IELTS Speaking topic - Holidays and celebrations #3 -
IELTS Speaking topic - holidays celebrations 3 - sample questions with model answers and useful vocabulary, available in PDF

IELTS Speaking topic – Holidays and celebrations #3

This is a sample response for IELTS Speaking Part 2 and 3. In addition to the model answer there are highlighted words and phrases. Teal is for vocabulary relating to this topic, yellow is for generally useful words and phrases.

IELTS Speaking Part 2

Talk about a celebration that is associated with a particular season
You should say:

  • what the celebration is
  • when it takes place
  • how it is celebrated

and say if it is celebrated in other countries.

Model answer

To tell the truth, there are many celebrations that are season-related, but one stands out in particular. It takes place on June 21st and it celebrates summer solstice.  Basically, it is the day when we get the most daylight in a year and the night is the shortest. Older people believe this night to have some kind of mystic significance, that spirits of the past come to life and all and any kind of magic can happen. Younger folks enjoy the more pragmatic aspects of the day, like how the daylight lasts almost till midnight. Everyone seems to find something enjoyable about this day. By the way, it is not a state holiday – I mean, we don’t get a day off on this occasion. However, sometimes it coincides with the weekend and that’s when it gets particularly enjoyable.

While other countries naturally have summer solstices on the same day, I am not sure if it widely recognised as a holiday. It has more to do with nature rather than some national achievement, so I doubt it really caught on around the world. I honestly have never given it much thought – I am sure that some people are aware of the solstice and maybe even have their own small celebrations. In any case, I think this is a great reason to spend some time with your family, hang out with friends and loved ones.

IELTS Speaking Part 3

Celebrations and traditions

What role do traditions play in modern celebrations and events?

I’d say that traditions provide a sense of continuity and connection to the past and create a shared cultural heritage that brings people together. In other words, they give us an idea where we are now and in what direction we are heading, culturally speaking. Traditions also help people understand who they are and find their place in the world.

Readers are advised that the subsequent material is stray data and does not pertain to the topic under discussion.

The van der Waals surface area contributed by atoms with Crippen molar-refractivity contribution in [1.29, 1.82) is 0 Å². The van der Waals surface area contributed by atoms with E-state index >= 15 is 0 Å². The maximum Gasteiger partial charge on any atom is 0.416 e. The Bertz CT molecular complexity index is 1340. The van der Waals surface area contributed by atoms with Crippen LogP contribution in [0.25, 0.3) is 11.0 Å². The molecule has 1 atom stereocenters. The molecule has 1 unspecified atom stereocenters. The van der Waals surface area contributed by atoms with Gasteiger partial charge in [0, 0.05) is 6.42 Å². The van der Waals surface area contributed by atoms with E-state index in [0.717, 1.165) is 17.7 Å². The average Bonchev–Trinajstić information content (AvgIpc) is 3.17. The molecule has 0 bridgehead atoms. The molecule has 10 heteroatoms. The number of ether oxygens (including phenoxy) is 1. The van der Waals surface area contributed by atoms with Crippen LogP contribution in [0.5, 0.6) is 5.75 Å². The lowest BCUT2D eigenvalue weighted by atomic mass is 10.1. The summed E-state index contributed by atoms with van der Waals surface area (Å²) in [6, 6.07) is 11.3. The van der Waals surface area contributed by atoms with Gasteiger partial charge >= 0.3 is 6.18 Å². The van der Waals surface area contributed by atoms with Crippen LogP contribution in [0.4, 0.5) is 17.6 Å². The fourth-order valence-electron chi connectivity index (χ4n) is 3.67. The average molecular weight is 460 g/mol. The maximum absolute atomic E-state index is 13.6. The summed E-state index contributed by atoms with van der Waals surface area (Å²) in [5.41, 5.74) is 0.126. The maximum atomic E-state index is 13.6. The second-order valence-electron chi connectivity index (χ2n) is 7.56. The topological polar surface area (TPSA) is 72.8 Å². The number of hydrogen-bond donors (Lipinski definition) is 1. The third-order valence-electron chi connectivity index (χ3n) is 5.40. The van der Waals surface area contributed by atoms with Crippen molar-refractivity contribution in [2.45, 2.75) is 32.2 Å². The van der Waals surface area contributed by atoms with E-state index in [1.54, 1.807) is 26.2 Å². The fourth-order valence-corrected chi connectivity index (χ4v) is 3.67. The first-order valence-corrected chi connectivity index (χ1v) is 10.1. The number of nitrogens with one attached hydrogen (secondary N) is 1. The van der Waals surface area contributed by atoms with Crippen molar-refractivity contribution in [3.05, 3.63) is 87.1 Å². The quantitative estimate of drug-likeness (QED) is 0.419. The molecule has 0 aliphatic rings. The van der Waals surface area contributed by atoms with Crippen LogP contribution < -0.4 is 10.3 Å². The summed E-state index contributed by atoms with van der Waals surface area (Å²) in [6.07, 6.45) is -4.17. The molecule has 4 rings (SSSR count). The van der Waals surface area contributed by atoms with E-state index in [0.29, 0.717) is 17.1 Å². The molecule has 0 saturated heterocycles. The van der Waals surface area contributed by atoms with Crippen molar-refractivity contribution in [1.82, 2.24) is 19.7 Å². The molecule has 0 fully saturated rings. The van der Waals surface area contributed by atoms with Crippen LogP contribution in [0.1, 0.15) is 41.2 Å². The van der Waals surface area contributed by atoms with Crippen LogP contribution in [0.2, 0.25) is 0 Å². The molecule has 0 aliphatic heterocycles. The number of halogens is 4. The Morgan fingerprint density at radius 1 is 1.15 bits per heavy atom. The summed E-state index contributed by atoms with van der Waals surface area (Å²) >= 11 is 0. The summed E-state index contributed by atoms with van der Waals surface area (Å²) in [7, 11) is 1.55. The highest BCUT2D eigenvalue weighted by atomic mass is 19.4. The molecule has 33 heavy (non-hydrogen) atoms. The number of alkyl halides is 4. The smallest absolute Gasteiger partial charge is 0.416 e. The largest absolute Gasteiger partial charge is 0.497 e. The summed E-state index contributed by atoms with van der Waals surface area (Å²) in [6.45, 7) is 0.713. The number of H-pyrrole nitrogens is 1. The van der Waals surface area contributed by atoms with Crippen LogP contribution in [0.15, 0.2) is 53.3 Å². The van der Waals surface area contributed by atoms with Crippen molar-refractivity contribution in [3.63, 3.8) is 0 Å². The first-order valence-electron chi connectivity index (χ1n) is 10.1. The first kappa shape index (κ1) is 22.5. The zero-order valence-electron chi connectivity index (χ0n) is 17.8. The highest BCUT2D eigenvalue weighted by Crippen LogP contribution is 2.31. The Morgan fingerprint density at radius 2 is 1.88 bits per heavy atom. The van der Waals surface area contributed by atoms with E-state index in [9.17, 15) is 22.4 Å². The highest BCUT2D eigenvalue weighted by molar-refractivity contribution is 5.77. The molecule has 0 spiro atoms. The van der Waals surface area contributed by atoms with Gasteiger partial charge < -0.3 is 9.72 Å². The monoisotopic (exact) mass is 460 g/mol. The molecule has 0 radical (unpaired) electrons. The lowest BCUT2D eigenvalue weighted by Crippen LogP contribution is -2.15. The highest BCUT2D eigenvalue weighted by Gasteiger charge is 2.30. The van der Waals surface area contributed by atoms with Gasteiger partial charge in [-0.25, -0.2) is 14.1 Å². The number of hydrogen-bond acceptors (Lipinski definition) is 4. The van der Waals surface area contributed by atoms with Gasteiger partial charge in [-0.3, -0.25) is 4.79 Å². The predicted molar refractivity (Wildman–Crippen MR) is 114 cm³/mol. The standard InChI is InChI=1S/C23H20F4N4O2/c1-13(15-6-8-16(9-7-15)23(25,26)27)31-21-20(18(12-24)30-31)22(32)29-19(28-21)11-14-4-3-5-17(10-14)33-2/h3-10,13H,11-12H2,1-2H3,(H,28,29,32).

During modern celebrations and events, traditions often serve as a unifying force, creating a sense of community and belonging. They engage people in meaningful rituals that have been passed down through generations, often reinforcing important values and beliefs. For instance, Christmas traditional activities like caroling, gift-giving, and the lighting of the tree make for a happy and festive atmosphere.

Finally, upholding traditions make people feel more comfortable at an event. One example is weddings, which consists of a series of certain acts and ceremonies. They give the participants a general idea of what is going to happen next, who has to take part in it, what kind of presents they should be giving – things like that.

Should cultural traditions be preserved? Why or why not?

There are strong arguments for preserving traditions. One that comes to mind right away is that traditions bring people together. A very basic example is a family dinner that takes place once in a while and serves as a great reason for members of extended family to come together. This is especially true today, when people are too busy and going somewhere takes more time and money than it did in the past.

Another reason to nurture traditions is the ever-increasing problem of identity. We live in troubling times of globalisation, which has both good and bad sides to it. One of the worrying things is how it makes everything more or less the same. One of the things likely to fall victim to it is cultural identity. People with no respect to culture of their ancestors might feel lost in terms of where they truly belong. Respecting traditions helps prevent that, or at least should be the most effective way of battling against it.

National holidays

Do you think national holidays unite people from diverse cultures and backgrounds? Why or why not?

I believe that such holidays can  indeed bring people from different cultures together as they share a common celebration of their country and its history. People born and raised in the country get to enjoy the long-held traditions while those who have moved there from elsewhere get to learn more about it and to seamlessly integrate into the society. Holidays can serve as a symbol of national pride, providing an opportunity for people to come together and connect over shared values and traditions.

National holidays can also promote a sense of belonging and inclusivity, as diverse communities celebrate their shared history and commemorate important events. Nobody feels left out as during such festivities everybody tends to feel more welcoming and charitable. All in all, celebrations of that kind serve to improve social cohesion and help bridge cultural gaps.

What would happen if a country didn’t have any national holidays?

The consequences would be numerous and all of them quite negative. Firstly, there would be no designated days off for people to rest, celebrate or engage in cultural or religious traditions. This could lead to increased stress, burnout, and skew the overall work-life balance – this alone impacts the society greatly nowadays.